May 6, 1937: The Hindenburg Tragedy Changes the Course of Air Travel

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Airships were the first aircraft capable of controlled powered flight, and were most commonly used before the 1940s. In fact, the Empire State Building was completed in 1931 with a dirigible art deco mast, in anticipation of passenger airship service. After the outstanding success of the Zeppelin design, the word zeppelin came to be commonly used to refer to all rigid airships. 

Thus, the Hindenburg, nicknamed the “Pride of the Skies,” departed from Frankfurt, Germany, on the evening of May 3, 1937. But while landing in New Jersey, the Hindenburg caught fire and quickly became engulfed in flames, crashing to the ground within 35 seconds.

There were 35 fatalities (13 passengers and 22 crewmembers) from the 97 people on board, and an additional fatality on the ground.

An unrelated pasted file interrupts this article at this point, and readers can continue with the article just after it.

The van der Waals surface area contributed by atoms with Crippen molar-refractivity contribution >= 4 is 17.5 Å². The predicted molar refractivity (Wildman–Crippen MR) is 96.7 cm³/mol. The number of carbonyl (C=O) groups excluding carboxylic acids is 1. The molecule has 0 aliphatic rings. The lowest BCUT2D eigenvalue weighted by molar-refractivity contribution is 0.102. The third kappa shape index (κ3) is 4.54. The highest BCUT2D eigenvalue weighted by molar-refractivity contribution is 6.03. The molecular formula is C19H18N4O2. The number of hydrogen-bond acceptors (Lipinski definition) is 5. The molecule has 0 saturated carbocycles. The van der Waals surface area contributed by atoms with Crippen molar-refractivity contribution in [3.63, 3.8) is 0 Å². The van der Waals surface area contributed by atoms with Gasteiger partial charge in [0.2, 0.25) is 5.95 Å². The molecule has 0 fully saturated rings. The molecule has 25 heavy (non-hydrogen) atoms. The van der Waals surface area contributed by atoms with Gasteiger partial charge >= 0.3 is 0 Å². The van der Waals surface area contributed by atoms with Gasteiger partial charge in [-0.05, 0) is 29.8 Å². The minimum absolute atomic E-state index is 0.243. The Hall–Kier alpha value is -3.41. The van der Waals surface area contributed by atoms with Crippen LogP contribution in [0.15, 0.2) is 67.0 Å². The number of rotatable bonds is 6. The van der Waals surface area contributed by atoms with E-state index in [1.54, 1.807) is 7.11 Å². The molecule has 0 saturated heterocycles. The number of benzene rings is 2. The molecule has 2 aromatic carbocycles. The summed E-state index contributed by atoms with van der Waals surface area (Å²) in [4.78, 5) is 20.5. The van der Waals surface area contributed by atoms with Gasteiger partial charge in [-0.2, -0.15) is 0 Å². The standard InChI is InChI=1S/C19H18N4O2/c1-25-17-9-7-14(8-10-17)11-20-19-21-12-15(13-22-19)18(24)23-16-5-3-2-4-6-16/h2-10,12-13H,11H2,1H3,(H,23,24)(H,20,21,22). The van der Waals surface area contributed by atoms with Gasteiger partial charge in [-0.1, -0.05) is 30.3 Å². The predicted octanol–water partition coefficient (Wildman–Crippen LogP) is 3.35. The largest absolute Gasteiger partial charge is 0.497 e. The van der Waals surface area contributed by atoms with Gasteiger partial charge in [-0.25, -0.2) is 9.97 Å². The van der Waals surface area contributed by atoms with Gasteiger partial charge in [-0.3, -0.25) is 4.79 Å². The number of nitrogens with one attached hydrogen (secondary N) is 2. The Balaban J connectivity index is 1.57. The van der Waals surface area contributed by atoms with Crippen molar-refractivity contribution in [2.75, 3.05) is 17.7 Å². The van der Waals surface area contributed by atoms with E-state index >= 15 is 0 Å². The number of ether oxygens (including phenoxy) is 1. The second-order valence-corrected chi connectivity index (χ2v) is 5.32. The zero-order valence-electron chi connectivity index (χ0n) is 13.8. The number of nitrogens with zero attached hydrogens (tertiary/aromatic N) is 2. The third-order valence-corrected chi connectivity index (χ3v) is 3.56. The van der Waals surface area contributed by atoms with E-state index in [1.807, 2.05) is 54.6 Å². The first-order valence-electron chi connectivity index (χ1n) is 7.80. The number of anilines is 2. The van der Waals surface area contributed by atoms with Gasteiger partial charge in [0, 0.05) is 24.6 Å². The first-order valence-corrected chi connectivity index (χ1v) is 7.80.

Investigators eventually determined that the airship had burned rather than actually "exploded."

The event shattered public confidence in the giant, passenger-carrying rigid airship and marked an abrupt end to the airship era. The future of air travel looked instead to the heavier-than-air aircraft with faster and more reliable travel.

Although airships are no longer used for major cargo and passenger transport, they are still used for advertising, sightseeing, surveillance and research. One of the most familiar marketing icons today is the Goodyear Blimp, recalling a possibility that never took off.

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